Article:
Diamondback moth larvae are small, slender, green caterpillars that usually feed on the undersides of leaves of plants in the cabbage family. They may wiggle vigorously and drop from plants when disturbed. Full-grown larvae are about 1/3 inch long. Adult moths are dark brownish gray and very slender. When the moth is resting with its wings held together, if viewed from above the light gray markings on the wings look like three diamonds along the midline of the the back. The moth's wingspan is about 1/2 inch.
Larvae eat one leaf surface and the inside of the leaf, leaving the other surface intact. This "window-pane" damage is very characteristic.
The diamondback moth overwinters in Illinois as a moth, though the percentage that survive is low in normal to severe winters. Eggs, larvae, and pupae may be introduced on transplants shipped in from southern regions, and northward migration of moths during the season also can extend its range. Flat, yellowish eggs are laid singly or in small groups, often near leaf veins or on stems, but they usually go unnoticed. Larvae initially mine between leaf surfaces, then they feed externally, often consuming all but the upper or lower epidermis. Fully grown, they are about 3/8 inch long. They pupate within a light silken cocoon on a leaf, and a small moth (1/2-inch wing span) emerges a week or so later. Each generation takes 3 to 4 weeks for growth and development, and there can be as many as 6 generations per year in Illinois.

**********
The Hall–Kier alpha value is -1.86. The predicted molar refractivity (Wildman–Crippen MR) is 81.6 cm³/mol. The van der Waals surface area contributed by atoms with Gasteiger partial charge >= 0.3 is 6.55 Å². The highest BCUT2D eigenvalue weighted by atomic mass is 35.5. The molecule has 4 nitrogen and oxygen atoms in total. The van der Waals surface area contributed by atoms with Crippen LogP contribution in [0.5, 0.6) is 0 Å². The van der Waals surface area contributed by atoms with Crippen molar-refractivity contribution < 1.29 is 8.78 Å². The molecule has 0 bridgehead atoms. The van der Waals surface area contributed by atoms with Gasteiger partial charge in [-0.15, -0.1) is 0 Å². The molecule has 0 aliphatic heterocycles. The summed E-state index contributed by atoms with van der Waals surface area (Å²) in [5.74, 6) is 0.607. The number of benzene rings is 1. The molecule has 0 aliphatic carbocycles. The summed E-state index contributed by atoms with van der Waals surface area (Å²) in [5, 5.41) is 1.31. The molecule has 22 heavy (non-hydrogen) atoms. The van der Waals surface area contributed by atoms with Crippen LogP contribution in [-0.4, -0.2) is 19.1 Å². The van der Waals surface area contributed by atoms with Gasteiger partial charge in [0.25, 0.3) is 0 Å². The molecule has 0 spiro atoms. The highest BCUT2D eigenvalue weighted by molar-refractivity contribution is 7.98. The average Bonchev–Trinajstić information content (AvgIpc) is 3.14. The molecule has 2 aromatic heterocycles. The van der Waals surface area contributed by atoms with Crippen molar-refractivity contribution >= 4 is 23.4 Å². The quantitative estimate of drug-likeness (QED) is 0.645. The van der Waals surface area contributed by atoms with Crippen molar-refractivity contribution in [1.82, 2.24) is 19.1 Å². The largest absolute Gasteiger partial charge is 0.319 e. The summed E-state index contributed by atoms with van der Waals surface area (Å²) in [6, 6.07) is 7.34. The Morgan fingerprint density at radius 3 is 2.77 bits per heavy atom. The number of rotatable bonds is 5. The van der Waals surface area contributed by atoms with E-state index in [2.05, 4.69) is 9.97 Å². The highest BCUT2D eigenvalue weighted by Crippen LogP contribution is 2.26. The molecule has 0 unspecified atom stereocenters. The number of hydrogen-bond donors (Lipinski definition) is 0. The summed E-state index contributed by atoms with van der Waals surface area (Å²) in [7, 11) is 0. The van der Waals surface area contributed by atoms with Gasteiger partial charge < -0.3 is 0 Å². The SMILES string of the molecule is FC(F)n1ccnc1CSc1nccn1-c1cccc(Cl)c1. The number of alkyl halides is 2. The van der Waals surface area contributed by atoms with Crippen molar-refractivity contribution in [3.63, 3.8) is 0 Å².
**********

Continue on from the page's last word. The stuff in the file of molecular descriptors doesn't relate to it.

Natural enemies, including parasitic wasps, often keep populations of diamondback moths in check. Avoiding early insecticide applications whenever possible allows the natural enemies to survive and provide control. The use of Bacillus thuringiensis
early in the season kills caterpillar pests and still allows survival of natural enemies.